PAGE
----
Audi e-tron review - Interior, design and technology
Technology is first rate; the Audi e-tron is the first production car to be available with fully-digital door mirrors
Audi played it safe with the e-tron’s styling. It’s instantly recognisable as one of the firm’s family SUVs – slotting in somewhere between the Q5 and Q7 in terms of size. It uses a similarly sculpted front grille, as well as an LED rear light bar lifted from the current A7. It’s dimensions aren’t too vast, either, so despite weighing almost 2.5 tonnes, it doesn’t look like a huge car on the road.
Inside, the e-tron feels as beautifully built as any modern Audi, with quality materials covering every surface. There are swathes of leather, polished plastic and high-grade metal trim; the fully digital cockpit gives it a high-tech edge in the SUV class, too.
On Launch Edition cars, that fully digital dashboard is flanked on either side by a pair of swish virtual door mirrors. The tech replaces the conventional mirrors with two hi-resolution cameras, which feed images to a set of small screens in the doors. It’s also available as a cost option (£1,250) on standard models – but in our experience it’s not quite there yet. The main issue is with the placing of the displays. While the passenger side is okay, the driver’s side sits on the door at a shallow angle, as if you’d get a greater view by opening the door by 10 or 15 degrees. The aerodynamic benefit they bring, however, is said to eke out a little extra range.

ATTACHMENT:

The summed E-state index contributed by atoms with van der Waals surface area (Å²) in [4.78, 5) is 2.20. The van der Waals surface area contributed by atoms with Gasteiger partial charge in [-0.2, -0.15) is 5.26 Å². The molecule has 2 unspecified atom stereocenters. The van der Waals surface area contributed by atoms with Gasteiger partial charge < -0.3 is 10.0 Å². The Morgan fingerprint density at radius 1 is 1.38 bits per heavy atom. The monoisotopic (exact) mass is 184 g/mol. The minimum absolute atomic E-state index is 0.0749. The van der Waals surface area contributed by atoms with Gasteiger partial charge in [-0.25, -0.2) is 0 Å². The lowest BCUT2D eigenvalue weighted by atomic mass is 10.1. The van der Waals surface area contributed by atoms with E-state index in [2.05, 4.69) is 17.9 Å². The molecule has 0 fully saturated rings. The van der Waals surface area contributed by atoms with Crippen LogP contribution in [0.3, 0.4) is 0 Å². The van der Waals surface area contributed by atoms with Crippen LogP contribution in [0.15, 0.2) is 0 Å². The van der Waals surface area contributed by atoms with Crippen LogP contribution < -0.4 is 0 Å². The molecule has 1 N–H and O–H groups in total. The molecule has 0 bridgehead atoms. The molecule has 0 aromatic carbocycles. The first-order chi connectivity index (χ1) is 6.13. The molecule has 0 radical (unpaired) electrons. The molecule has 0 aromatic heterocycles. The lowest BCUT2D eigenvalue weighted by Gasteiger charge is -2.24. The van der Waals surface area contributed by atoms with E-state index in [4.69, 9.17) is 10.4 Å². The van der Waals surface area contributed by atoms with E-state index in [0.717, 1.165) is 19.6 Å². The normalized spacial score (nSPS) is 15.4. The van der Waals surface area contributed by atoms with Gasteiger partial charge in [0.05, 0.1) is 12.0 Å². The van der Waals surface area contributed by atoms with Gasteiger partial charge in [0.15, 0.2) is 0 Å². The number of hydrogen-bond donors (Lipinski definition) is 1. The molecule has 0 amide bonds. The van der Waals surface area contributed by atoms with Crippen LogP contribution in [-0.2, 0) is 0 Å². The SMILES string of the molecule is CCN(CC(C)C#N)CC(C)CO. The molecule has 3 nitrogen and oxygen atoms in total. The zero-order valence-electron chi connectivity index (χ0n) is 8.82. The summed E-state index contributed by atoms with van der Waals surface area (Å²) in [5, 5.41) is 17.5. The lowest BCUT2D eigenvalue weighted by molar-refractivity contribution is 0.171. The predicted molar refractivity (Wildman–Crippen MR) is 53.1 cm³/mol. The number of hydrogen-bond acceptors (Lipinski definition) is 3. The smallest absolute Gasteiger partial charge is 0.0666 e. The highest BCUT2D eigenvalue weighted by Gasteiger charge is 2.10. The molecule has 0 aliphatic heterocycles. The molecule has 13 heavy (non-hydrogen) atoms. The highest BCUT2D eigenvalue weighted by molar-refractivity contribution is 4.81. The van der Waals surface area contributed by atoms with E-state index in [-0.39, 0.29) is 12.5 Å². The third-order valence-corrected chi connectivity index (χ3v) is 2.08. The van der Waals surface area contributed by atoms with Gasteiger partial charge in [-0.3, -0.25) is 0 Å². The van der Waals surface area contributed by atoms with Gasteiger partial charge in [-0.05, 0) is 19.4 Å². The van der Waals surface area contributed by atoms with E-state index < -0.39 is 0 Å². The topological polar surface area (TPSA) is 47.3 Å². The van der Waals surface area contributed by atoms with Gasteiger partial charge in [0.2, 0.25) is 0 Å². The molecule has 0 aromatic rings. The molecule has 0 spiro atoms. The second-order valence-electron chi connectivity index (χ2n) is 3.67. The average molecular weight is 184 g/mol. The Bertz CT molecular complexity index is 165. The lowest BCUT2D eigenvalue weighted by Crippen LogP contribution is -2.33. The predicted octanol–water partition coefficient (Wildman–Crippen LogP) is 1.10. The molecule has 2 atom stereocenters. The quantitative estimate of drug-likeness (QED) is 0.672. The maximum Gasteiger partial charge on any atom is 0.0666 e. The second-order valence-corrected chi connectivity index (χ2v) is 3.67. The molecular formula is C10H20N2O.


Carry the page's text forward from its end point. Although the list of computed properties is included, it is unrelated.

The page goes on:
Sat-nav, stereo and infotainment
The two full-HD (10.1-inch upper and 8.6-inch lower) displays use haptic feedback to recognise touch inputs. This takes some getting used to, and while the functions aren’t as easy to operate as physical buttons, at least the system makes you aware when something has been selected. The menus are logical enough, but lack the intuitive layout of BMW’s latest iDrive system.
Every version comes with Audi’s MMI Navigation Plus, a three-year subscription to Audi Connect online infotainment services, a DAB radio, Bluetooth and wireless mobile phone charging. Audi Smartphone Interface (with Apple CarPlay and Android Auto) is also included. The mapping software comes installed with available charging points, so it’s possible to plan journeys around necessary stops.
The top-of-the-range Vorsprung trim is loaded with kit, including a head-up display, Audi's Virtual Cockpit Plus system and a Bang & Olufsen audio system.
In this review
- 1Audi e-tron reviewAs Audi’s first all-electric production car, the e-tron has set down a marker for superb performance, comfort and refinement
- 2Engines, performance and driveWhile not as fast as a Tesla Model X, the e-tron offers more than enough power and performance for most buyers.
- 3MPG, CO2 and Running CostsThe Audi e-tron is capable of ultra-rapid charging, but the infrastructure isn’t fully available in the UK just yet
- 4Interior, design and technology - currently readingTechnology is first rate; the Audi e-tron is the first production car to be available with fully-digital door mirrors
- 5Practicality, comfort and boot spaceThe Audi e-tron is a spacious and comfortable family SUV, but there’s no seven-seat option
- 6Reliability and SafetyAudi usually fares pretty well for reliability and safety, and given the e-tron is fully electric we expect this trend to continue
- 7Long-term testFinal report: petrol or electric? It doesn’t matter, as the Audi e-tron is a great car